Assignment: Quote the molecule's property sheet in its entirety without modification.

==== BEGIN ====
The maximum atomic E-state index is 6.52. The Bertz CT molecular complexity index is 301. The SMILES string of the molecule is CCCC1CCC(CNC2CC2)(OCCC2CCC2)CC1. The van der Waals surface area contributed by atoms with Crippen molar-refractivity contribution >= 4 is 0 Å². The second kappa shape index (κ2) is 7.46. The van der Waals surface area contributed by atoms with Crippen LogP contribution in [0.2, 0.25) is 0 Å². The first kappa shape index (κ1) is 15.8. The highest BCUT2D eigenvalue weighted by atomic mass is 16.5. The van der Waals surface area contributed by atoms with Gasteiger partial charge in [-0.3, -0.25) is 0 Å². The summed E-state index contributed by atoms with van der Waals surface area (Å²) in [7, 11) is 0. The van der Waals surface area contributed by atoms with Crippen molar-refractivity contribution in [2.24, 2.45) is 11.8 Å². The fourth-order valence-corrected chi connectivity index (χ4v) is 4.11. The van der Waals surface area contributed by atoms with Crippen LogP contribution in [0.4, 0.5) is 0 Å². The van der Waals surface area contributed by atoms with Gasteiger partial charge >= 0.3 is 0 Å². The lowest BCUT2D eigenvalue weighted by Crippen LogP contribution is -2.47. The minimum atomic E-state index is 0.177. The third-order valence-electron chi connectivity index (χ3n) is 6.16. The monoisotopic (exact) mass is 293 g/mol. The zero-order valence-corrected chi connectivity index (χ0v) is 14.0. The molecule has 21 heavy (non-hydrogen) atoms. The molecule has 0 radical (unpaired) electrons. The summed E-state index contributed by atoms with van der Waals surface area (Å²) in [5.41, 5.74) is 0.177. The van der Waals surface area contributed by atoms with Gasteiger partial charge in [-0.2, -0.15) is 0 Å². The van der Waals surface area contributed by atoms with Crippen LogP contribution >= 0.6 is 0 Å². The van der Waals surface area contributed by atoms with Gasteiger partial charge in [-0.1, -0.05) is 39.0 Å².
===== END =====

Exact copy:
The maximum atomic E-state index is 6.52. The Bertz CT molecular complexity index is 301. The SMILES string of the molecule is CCCC1CCC(CNC2CC2)(OCCC2CCC2)CC1. The van der Waals surface area contributed by atoms with Crippen molar-refractivity contribution >= 4 is 0 Å². The second kappa shape index (κ2) is 7.46. The van der Waals surface area contributed by atoms with Crippen LogP contribution in [0.2, 0.25) is 0 Å². The first kappa shape index (κ1) is 15.8. The highest BCUT2D eigenvalue weighted by atomic mass is 16.5. The van der Waals surface area contributed by atoms with Gasteiger partial charge in [-0.3, -0.25) is 0 Å². The summed E-state index contributed by atoms with van der Waals surface area (Å²) in [7, 11) is 0. The van der Waals surface area contributed by atoms with Crippen molar-refractivity contribution in [2.24, 2.45) is 11.8 Å². The fourth-order valence-corrected chi connectivity index (χ4v) is 4.11. The van der Waals surface area contributed by atoms with Crippen LogP contribution in [0.4, 0.5) is 0 Å². The van der Waals surface area contributed by atoms with Gasteiger partial charge >= 0.3 is 0 Å². The lowest BCUT2D eigenvalue weighted by Crippen LogP contribution is -2.47. The minimum atomic E-state index is 0.177. The third-order valence-electron chi connectivity index (χ3n) is 6.16. The monoisotopic (exact) mass is 293 g/mol. The zero-order valence-corrected chi connectivity index (χ0v) is 14.0. The molecule has 21 heavy (non-hydrogen) atoms. The molecule has 0 radical (unpaired) electrons. The summed E-state index contributed by atoms with van der Waals surface area (Å²) in [5.41, 5.74) is 0.177. The van der Waals surface area contributed by atoms with Gasteiger partial charge in [-0.2, -0.15) is 0 Å². The van der Waals surface area contributed by atoms with Crippen LogP contribution >= 0.6 is 0 Å². The van der Waals surface area contributed by atoms with Gasteiger partial charge in [-0.1, -0.05) is 39.0 Å².